Chalk Talk

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The Sequim School District would like to acknowledge the contribution of Clallam County Emergency Services for gathering and delivering 800 boxes of crayons and 1,000 pencils to be distributed among students at the elementary schools. Special thanks to Debbie Homan, communications officer/public education coordinator with the Port Angeles Police Department, for coordinating these efforts.
— Patsene Dashiell, community liaison


Staff and students would like to thank Hardy’s Market, Starbucks, St. Luke’s Episcopal Church, Clallam County Emergency Services and anonymous individuals who donated school supplies. Students gratefully use much-needed pencils, pens, erasers, paper and other donated classroom items. We are astounded at the generosity of these contributors. Thank you!
PTA once again is sponsoring the annual Jog-A-Thon. Students can gather pledges from Oct. 1-12. Pledges can be made either for each lap a student runs, or by a flat donation. The running will take place on the school playground Friday, Oct. 7.
— Tricia Stratton, secretary


Helen Haller fifth-graders Sean Weber and Caiton Smith this summer experienced a “Scientist for A Day” opportunity at the Bonneville Power Authority in Portland, Ore. They were awarded the trip for their Gold Medal performance for Best Team project at the 2011 Washington State Science Fair, held in Bremerton on April 1. Their project, entitled “Let It Rain,” investigated the effects of temperature on condensation and how the results related to the El Niño and La Niña weather phenomena.
On July 22, Caiton and Sean were given tours of the facilities and labs of meteorologists, power schedulers and other BPA engineers. They learned how energy from water, wind, nuclear and other sources is managed through the coordination of many different BPA resources to provide electric power to its customers. They learned how the meteorologists use measurements of atmospheric and water conditions in the Northwest to forecast the amount of energy that can be produced and the potential demand for electric energy from BPA’s customers.
They also participated in hands-on energy experiments of their own and were treated to lunch with some of the BPA engineers. When asked to summarize his field trip for the day, Sean said, “Caiton and I both had an extraordinary time. I will take this knowledge with me for the rest of my life.”
— Debra Beckett, teacher and Science Fair Club advisor


Sept. 22 was our first spirit day of the year, with the theme of Nerd Day. Every month, Associated Student Body and class representatives vote on various themes, such as Duct Tape Day, Sports Day and Nerd Day, presenting top ideas to vice principal Scott Harker for final say. Once a theme is chosen, ASB and Leadership class work on posters to promote spirit day and I talk about it in morning announcements.
A tally is taken of the number of students and staff dressing up in each grade level and the winning grade receives 10,000 spirit points. The grade in second place gets 5,000 spirit points and the third-place grade gets 3,000 spirit points. For this particular spirit day, in third place we had the sixth grade, with 39 people dressing up, earning 3,000 spirit points; in second place we had the seventh grade, with 53 people dressing up, earning 5,000 spirit points; and in first place was the eighth grade with 67 people dressing up, earning 10,000 points.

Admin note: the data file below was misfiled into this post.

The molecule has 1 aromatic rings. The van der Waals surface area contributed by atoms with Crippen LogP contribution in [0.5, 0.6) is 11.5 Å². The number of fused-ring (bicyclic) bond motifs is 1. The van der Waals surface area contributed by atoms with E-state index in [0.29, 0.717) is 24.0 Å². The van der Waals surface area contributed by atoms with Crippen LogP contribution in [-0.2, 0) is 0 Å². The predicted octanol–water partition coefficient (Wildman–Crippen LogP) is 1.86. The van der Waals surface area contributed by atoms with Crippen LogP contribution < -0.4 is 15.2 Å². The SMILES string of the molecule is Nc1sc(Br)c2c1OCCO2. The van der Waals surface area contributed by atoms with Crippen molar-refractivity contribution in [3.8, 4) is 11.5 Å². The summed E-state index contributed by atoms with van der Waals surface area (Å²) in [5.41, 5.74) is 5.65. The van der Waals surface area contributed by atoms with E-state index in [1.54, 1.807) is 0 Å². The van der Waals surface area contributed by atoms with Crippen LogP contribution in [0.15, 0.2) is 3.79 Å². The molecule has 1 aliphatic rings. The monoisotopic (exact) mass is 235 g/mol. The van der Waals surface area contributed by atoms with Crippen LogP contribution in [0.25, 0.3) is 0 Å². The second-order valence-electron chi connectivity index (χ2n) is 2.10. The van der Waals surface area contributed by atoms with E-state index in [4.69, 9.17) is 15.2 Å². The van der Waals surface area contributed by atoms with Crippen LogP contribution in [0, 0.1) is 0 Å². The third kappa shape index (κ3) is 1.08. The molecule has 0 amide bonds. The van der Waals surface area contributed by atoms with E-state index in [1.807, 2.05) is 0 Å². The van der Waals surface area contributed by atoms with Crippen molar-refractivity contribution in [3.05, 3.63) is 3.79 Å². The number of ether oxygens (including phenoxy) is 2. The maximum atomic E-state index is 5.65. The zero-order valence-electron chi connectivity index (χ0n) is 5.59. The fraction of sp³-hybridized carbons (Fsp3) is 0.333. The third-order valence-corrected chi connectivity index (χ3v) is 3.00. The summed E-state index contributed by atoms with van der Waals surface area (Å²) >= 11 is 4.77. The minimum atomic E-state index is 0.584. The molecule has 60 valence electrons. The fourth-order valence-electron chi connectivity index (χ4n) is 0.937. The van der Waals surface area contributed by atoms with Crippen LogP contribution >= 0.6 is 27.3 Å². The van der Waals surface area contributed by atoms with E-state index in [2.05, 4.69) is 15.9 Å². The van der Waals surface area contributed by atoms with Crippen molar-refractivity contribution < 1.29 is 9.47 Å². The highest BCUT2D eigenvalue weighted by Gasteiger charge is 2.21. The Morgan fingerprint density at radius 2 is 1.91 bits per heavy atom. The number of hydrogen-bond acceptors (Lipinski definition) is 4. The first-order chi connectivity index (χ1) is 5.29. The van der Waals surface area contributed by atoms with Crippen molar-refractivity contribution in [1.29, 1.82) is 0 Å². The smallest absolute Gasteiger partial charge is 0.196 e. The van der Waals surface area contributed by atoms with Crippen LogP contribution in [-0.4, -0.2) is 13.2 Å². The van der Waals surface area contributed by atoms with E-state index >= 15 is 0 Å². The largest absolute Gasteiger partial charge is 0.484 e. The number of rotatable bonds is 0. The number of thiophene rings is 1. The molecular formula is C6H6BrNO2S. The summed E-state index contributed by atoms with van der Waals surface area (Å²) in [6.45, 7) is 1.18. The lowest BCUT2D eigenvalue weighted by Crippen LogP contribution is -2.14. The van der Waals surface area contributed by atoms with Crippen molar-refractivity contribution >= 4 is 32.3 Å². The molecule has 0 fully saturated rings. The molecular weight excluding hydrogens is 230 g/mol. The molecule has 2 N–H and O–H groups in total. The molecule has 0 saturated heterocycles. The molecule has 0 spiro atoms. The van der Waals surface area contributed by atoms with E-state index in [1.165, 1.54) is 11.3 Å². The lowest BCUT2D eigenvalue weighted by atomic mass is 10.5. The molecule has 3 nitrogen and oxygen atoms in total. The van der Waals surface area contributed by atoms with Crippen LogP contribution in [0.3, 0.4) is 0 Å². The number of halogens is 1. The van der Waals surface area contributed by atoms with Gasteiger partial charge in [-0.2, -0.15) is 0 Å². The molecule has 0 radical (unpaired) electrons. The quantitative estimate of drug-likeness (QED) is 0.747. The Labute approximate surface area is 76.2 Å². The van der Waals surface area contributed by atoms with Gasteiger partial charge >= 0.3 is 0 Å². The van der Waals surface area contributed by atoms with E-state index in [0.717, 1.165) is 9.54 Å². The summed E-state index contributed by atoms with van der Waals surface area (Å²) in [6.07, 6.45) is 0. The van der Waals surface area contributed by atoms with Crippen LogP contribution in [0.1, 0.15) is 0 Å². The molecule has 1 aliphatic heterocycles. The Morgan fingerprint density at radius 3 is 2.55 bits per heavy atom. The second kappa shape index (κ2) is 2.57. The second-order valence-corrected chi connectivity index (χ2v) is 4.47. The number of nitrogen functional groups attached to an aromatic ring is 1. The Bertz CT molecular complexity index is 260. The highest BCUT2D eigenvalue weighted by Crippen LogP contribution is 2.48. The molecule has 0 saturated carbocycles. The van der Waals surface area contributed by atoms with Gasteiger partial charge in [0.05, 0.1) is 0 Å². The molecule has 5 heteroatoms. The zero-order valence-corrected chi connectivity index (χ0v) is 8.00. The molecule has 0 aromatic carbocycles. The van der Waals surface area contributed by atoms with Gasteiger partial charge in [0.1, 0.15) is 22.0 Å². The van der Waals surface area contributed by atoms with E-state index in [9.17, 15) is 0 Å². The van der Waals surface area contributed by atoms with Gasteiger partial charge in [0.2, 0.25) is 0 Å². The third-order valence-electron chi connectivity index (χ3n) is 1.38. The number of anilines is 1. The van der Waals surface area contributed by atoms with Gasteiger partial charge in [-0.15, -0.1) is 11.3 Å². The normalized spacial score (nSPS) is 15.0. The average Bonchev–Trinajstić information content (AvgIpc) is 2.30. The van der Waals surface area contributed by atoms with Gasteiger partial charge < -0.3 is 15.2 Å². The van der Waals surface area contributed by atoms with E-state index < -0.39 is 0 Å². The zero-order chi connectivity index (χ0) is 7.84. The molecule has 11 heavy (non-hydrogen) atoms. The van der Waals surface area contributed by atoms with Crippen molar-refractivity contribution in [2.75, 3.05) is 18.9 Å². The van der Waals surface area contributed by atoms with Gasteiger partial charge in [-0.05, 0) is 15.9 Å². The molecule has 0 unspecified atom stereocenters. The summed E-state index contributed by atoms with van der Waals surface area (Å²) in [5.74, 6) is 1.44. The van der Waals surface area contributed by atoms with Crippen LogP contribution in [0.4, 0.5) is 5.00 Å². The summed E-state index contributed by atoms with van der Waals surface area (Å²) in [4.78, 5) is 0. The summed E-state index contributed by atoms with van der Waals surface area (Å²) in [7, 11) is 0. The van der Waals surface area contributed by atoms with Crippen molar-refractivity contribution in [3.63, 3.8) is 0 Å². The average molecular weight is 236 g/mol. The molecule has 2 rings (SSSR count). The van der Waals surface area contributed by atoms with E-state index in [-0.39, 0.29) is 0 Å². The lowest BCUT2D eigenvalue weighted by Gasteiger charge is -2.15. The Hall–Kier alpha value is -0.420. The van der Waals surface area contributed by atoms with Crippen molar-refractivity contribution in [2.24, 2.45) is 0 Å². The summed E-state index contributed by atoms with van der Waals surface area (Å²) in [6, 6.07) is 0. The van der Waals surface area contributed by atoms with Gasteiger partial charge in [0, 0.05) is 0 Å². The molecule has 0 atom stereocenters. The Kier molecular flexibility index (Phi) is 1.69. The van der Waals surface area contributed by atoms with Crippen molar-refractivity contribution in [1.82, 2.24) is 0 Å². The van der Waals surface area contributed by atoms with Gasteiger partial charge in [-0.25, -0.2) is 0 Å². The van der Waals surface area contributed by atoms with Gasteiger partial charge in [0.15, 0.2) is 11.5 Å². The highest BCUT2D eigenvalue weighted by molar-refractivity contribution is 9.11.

The students have opportunities to earn spirit points not only on spirit days, but also at assemblies, when we have class relays, such as dressing in frozen T-shirt competitions and sponge and water relays.
At the end of each year, the class that has accumulated the most spirit points gets an ice cream party. Last year, the eighth-grade class won the most points and got the ice cream.
This particular spirit day had a great turnout, with a lot of participants. Special thanks go to some of our most “over the top” nerds. From our staff, we had Tracy Barnes, Shannon Paselk and Dave McInnes. Representing eighth grade were special nerds Jackson Oliver, Chris Whittaker and Jack Shea. Top nerds in seventh grade included Cassidy Costello, Sadie Woods and Danica Miller. And our sixth-grade top nerds included Christina Barber, Nathan Allen and Tearria Tveit. Overall, this day was a great success.
— Megan O’Mera, student public relations officer, and Caity Karapostoles, activities coordinator


First Teacher activities:
Thursday, Oct. 6 – Bill Marsh talks about Math for Little Ones at 10:30 a.m.
Monday, Oct. 10 – Reading Time with Joy Beaver at 10:30 a.m. Every child attending Reading Time receives a free book. Drop in from 10 a.m.-noon.
Tuesday, Oct. 11– WIC (Women, Infants and Children). For more information about the WIC program, contact Pam Walker at 417-2275.
First Teacher is located in Room 4W in the Sequim Community School at 220 W. Alder Street, next to the playground. Parents of preschoolers, come with your children and enjoy activities, the playroom and the playground. Sign up to receive the monthly newsletter with parenting tips and information about local resources for families. For more about the First Teacher program, call 582-3428 or 681-2250.
— Cynthia Martin, director, and Nicole Brewer, parent leader


Homecoming will be celebrated Friday, Oct. 7, during a school assembly in the gym at 1:50 p.m. That evening, the Sequim Wolves varsity football team takes on the Kingston Buccaneers at 7 p.m. in the stadium and the royalty court will be presented during halftime. A dance will be held in the cafeteria on Saturday, Oct. 8, from 8-11 p.m. The theme is “Around the World.” Tickets in advance are $15 per person and $20 at the door. Student guest request forms are due by 3 p.m. on Thursday, Oct. 6. Students and guests are required to bring a picture I.D. to enter the dance.

— Lora Millet, secretary
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